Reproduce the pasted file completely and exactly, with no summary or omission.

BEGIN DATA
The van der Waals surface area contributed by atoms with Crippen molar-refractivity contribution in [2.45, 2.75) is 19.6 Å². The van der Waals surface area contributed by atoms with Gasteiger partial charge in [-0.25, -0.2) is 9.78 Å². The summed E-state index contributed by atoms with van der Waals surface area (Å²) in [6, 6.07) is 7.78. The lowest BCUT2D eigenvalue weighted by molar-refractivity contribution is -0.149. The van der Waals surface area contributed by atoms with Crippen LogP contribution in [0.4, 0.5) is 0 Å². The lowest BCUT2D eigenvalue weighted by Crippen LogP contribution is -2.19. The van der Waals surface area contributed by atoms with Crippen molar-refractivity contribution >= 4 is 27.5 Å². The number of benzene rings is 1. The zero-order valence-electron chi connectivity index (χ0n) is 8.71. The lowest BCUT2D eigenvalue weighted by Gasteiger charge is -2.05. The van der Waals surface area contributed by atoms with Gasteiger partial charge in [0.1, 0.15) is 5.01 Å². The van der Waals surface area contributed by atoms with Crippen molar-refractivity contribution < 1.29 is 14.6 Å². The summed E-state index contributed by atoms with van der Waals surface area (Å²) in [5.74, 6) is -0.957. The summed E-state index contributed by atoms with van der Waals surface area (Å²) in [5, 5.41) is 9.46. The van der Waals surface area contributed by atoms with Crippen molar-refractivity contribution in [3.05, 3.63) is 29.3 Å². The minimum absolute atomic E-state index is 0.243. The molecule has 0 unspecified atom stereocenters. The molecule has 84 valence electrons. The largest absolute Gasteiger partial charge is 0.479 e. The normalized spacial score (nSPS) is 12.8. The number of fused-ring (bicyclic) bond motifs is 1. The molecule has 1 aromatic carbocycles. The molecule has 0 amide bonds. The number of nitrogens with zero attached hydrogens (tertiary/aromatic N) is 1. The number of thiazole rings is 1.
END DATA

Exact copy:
The van der Waals surface area contributed by atoms with Crippen molar-refractivity contribution in [2.45, 2.75) is 19.6 Å². The van der Waals surface area contributed by atoms with Gasteiger partial charge in [-0.25, -0.2) is 9.78 Å². The summed E-state index contributed by atoms with van der Waals surface area (Å²) in [6, 6.07) is 7.78. The lowest BCUT2D eigenvalue weighted by molar-refractivity contribution is -0.149. The van der Waals surface area contributed by atoms with Crippen LogP contribution in [0.4, 0.5) is 0 Å². The lowest BCUT2D eigenvalue weighted by Crippen LogP contribution is -2.19. The van der Waals surface area contributed by atoms with Crippen molar-refractivity contribution >= 4 is 27.5 Å². The number of benzene rings is 1. The zero-order valence-electron chi connectivity index (χ0n) is 8.71. The lowest BCUT2D eigenvalue weighted by Gasteiger charge is -2.05. The van der Waals surface area contributed by atoms with Gasteiger partial charge in [0.1, 0.15) is 5.01 Å². The van der Waals surface area contributed by atoms with Crippen molar-refractivity contribution < 1.29 is 14.6 Å². The summed E-state index contributed by atoms with van der Waals surface area (Å²) in [5.74, 6) is -0.957. The summed E-state index contributed by atoms with van der Waals surface area (Å²) in [5, 5.41) is 9.46. The van der Waals surface area contributed by atoms with Crippen molar-refractivity contribution in [3.05, 3.63) is 29.3 Å². The minimum absolute atomic E-state index is 0.243. The molecule has 0 unspecified atom stereocenters. The molecule has 84 valence electrons. The largest absolute Gasteiger partial charge is 0.479 e. The normalized spacial score (nSPS) is 12.8. The number of fused-ring (bicyclic) bond motifs is 1. The molecule has 1 aromatic carbocycles. The molecule has 0 amide bonds. The number of nitrogens with zero attached hydrogens (tertiary/aromatic N) is 1. The number of thiazole rings is 1.